Second, Plaintiff contends that the prior disclosures are not sufficient because they did not accuse any particular Defendant in the present case of engaging in the alleged fraud. (Opp. at 38.) This argument fails because, as noted above, it is "not necessary for the public disclosures to have specifically named a defendant," so long as the disclosures provided the government with sufficient notice of the alleged wrongdoing to enable it to investigate. Amphastar, 2012 WL 5512466 at *6. The disclosures did so here. Plaintiff contends that there are too many FHA lenders in the marketplace for the earlier disclosures to have enabled the government to investigate the conduct of Defendants in the instant action. (Opp. at 37-38.) However, Plaintiff concedes in his FAC that Defendants "dominate the FHA lending marketplace with the majority market share." (FAC ¶ 270.) Defendants thus would have been obvious targets of investigations of potential claims had the government been inclined to pursue such investigations. (See Reply at 5-6.)
Third, Plaintiff contends that the government reports, inquiries, and actions cited by Defendants are insufficient because they were motivated by and focused on high default rates, rather than "sales price manipulation." (Opp. at 37.) However, the focus of a document containing a disclosure is not relevant, so long as the disclosure contains sufficient information to enable the government to investigate the alleged fraud, which was plainly the case here. See Amphastar, 2012 WL 5512466 at *6.
In short, the contention that DAPs resulted in higher prices for consumers was part of a robust public debate well before Plaintiff's FAC was filed. These disclosures were sufficient to put the government on notice of the conduct of Defendants that Plaintiff alleges violated HUD regulations under his inflated sales price theory.
2. Original Source
Once the court finds that the allegations underlying the fraud have been publicly disclosed, it only has subject matter jurisdiction over the claim if the relator is an "original source of the information." 31 U.S.C. § 3730(e)(4)(A). To be considered an original source, the relator must show that "(1) he has direct and independent knowledge of the information on which his allegation is based; (2) he has voluntarily provided the information to the Government before filing his qui tam action; and (3) he had a hand in the public disclosure of allegations that are a part of the suit." Meyer, 565 F.3d at 1201 (quoting United States v. Hughes Aircraft Co., 162 F.3d 1027, 1033 (9th Cir. 1998)).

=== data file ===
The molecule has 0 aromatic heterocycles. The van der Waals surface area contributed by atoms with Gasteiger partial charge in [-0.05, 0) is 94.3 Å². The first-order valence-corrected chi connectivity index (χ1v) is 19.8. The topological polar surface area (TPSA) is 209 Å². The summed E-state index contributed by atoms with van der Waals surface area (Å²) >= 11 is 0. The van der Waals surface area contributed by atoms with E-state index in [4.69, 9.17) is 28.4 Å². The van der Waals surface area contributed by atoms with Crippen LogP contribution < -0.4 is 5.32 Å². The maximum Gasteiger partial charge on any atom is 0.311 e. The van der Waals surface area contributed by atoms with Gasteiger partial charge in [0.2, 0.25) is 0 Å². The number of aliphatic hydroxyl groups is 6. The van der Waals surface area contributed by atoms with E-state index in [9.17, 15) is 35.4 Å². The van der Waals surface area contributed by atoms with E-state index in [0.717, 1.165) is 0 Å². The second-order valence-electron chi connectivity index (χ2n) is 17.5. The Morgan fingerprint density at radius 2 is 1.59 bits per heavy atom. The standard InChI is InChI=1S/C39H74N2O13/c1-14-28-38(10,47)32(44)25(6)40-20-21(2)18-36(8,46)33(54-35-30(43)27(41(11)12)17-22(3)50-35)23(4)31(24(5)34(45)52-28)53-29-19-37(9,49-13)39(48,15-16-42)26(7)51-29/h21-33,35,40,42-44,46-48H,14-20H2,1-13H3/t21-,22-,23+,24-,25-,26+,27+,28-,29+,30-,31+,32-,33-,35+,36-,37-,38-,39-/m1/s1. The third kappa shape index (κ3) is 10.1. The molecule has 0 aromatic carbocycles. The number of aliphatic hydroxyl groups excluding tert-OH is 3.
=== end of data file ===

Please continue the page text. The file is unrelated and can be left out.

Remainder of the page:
A relator has "direct and independent knowledge" for purposes of § 3730(e)(4) where he "discovered the information underlying his allegations of wrongdoing through his own labor." United States ex rel. Devlin v. State of Cal., 84 F.3d 358, 360 (9th Cir. 1996) (footnote omitted). The relator must have "firsthand" knowledge of the alleged fraud. Id.
In Wang ex rel. United States v. FMC Corp., the Ninth Circuit held that an engineer-relator who had been called in to study a problem with a product had "direct and independent" knowledge of the problem because "he saw [it] with his own eyes" and his knowledge was "unmediated by anything but [his] own labor." 975 F.2d 1412, 1417 (9th Cir. 1992). Similarly, the court held in United States ex rel. Barajas v. Northrop Corp. that an employee of a government subcontractor who brought a qui tam action alleging falsified testing had "direct and independent knowledge" of the allegations because "he acquired [his knowledge] during the course of his employment [by the subcontractor]." 5 F.3d 407, 411 (9th Cir. 1993), cert. denied, 511 U.S. 1033 (1994).